Rachael Riggs, based in Chicago, leads the Midwest, US sales effort for Tourism Vancouver’s meeting and convention team. She’ll be blogging for the MPI Chicago Area Chapter all year in an effort to educate planners on sourcing.

I hope you enjoyed my last article on how to build an RFP. As a reminder, the five questions to start with are:

  1. What is the vision of the program and what are the goals of the meeting? 
  2. What innovations do you want to bring to this meeting? 
  3. Do you really need to consider 10 destinations?
  4. Do you send the RFP be to both the Convention and Visitors Bureau (CVB)/Destination Marketing Organization (DMO) and the hotel Global Sales Offices? 
  5. Are you providing too much detail?  

For the next two months, I am going to dive deeper into each individual question so that by Spring, you have the perfect RFP. 

Question #1: What is the vision of the program and what are the goals of the meeting? 

There is no doubt, that this can be a hard or easy question to answer depending on who you are planning the meeting for and with. As most meetings serve several purposes with multiple key decision makers, you have a unique opportunity to lead the decision makers where they need to go with the end goal in mind. Oftentimes, the vision is the same answer every year. For example, the answer might be “this is our annual meeting/event to bring members, employees and/or customers together for education and networking.” 

Take the first step and conduct a brainstorming session with all of the key stakeholders to get their input from the beginning. It will help set the right tone of team work and listening to everyone’s input. While it does not mean that all ideas will be used, at least everyone will appreciate being asked for their opinion. Additionally, it builds trust and develop an open relationship between the meeting planner and the end client, which will help achieve the goal of implementing a successful meeting. 

During this brainstorming session, lead your client through a series of questions to further develop the vision and goals.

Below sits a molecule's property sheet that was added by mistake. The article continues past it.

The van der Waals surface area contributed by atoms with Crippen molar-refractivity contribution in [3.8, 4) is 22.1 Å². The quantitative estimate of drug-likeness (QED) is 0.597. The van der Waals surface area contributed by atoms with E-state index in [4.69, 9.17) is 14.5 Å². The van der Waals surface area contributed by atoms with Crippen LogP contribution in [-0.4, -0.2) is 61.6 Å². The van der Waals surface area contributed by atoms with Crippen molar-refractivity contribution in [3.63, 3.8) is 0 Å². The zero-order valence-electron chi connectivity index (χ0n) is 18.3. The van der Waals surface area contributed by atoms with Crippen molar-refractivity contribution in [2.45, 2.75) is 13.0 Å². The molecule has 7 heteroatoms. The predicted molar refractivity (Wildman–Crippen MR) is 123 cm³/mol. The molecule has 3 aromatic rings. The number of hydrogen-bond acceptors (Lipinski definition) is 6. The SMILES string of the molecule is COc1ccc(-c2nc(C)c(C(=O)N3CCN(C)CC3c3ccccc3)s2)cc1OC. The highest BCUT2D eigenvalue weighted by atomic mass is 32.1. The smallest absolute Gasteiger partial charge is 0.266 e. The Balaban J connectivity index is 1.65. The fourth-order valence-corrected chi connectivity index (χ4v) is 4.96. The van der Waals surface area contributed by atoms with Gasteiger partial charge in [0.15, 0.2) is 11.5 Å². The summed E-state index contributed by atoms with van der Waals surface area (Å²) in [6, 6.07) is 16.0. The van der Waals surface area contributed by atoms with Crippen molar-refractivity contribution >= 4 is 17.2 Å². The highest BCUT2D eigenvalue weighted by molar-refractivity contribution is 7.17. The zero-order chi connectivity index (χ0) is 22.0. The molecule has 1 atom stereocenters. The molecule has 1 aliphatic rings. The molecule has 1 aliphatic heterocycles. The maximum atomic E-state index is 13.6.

These questions might look like:

  1. What motivates you?
  2. What motivates this group of people? 
  3. What do you want attendees to walk away with at the end of the meeting?
  4. What do the attendees need to learn/accomplish at this meeting? 
  5. Is there a new innovation that you want to showcase? 
  6. Is there a new audience we are trying to attract?
  7. Have you seen anything at other conferences that you would like to consider for this meeting? 
  8. What technologies are used by the audience as of late? Are their uses changing?
  9. What social media channels do the attendees use? 
  10. Do you want to leave a legacy with this meeting? 

Based on the answers to these questions, you can start developing a look and feel for the meeting and establish some basic goals which will help you when you go to source a location for the meeting. If you share these details and unite everyone under the same goals, it will make for a great meeting. Stay tuned for the next article where we will explore the topic of innovation in your RFPs.

About the Author:
Riggs is based in Chicago and lead the Midwest US sales effort for Tourism Vancouver. Prior to working with Vancouver, she represented Baltimore and San Diego in similar roles. In addition to working for CVBs, Riggs was a planner at the SmithBucklin and The Sherwood Group (now the Kellen Company), which enables her to bring both perspectives of the meetings industry to this column. If you have any questions, feel free to reach out to her at rriggs@tourismvancouver.com or 847.853.1647.